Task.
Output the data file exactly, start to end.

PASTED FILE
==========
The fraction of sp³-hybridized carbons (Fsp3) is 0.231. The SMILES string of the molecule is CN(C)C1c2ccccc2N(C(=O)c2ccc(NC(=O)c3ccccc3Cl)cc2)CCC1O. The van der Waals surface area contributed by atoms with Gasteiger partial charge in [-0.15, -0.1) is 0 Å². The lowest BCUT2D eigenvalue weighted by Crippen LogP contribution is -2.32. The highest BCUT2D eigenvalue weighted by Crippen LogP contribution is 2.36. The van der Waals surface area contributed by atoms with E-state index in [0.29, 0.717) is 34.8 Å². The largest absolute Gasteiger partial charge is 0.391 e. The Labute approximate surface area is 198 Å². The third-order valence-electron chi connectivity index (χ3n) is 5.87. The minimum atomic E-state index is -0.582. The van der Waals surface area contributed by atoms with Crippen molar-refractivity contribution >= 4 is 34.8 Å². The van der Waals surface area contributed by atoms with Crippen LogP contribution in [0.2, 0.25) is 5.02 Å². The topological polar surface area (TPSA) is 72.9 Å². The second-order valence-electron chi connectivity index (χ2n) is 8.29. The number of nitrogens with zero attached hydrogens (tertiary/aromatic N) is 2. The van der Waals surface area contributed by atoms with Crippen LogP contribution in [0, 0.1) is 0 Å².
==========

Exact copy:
The fraction of sp³-hybridized carbons (Fsp3) is 0.231. The SMILES string of the molecule is CN(C)C1c2ccccc2N(C(=O)c2ccc(NC(=O)c3ccccc3Cl)cc2)CCC1O. The van der Waals surface area contributed by atoms with Gasteiger partial charge in [-0.15, -0.1) is 0 Å². The lowest BCUT2D eigenvalue weighted by Crippen LogP contribution is -2.32. The highest BCUT2D eigenvalue weighted by Crippen LogP contribution is 2.36. The van der Waals surface area contributed by atoms with E-state index in [0.29, 0.717) is 34.8 Å². The largest absolute Gasteiger partial charge is 0.391 e. The Labute approximate surface area is 198 Å². The third-order valence-electron chi connectivity index (χ3n) is 5.87. The minimum atomic E-state index is -0.582. The van der Waals surface area contributed by atoms with Crippen molar-refractivity contribution >= 4 is 34.8 Å². The van der Waals surface area contributed by atoms with Crippen LogP contribution in [0.2, 0.25) is 5.02 Å². The topological polar surface area (TPSA) is 72.9 Å². The second-order valence-electron chi connectivity index (χ2n) is 8.29. The number of nitrogens with zero attached hydrogens (tertiary/aromatic N) is 2. The van der Waals surface area contributed by atoms with Crippen LogP contribution in [0, 0.1) is 0 Å².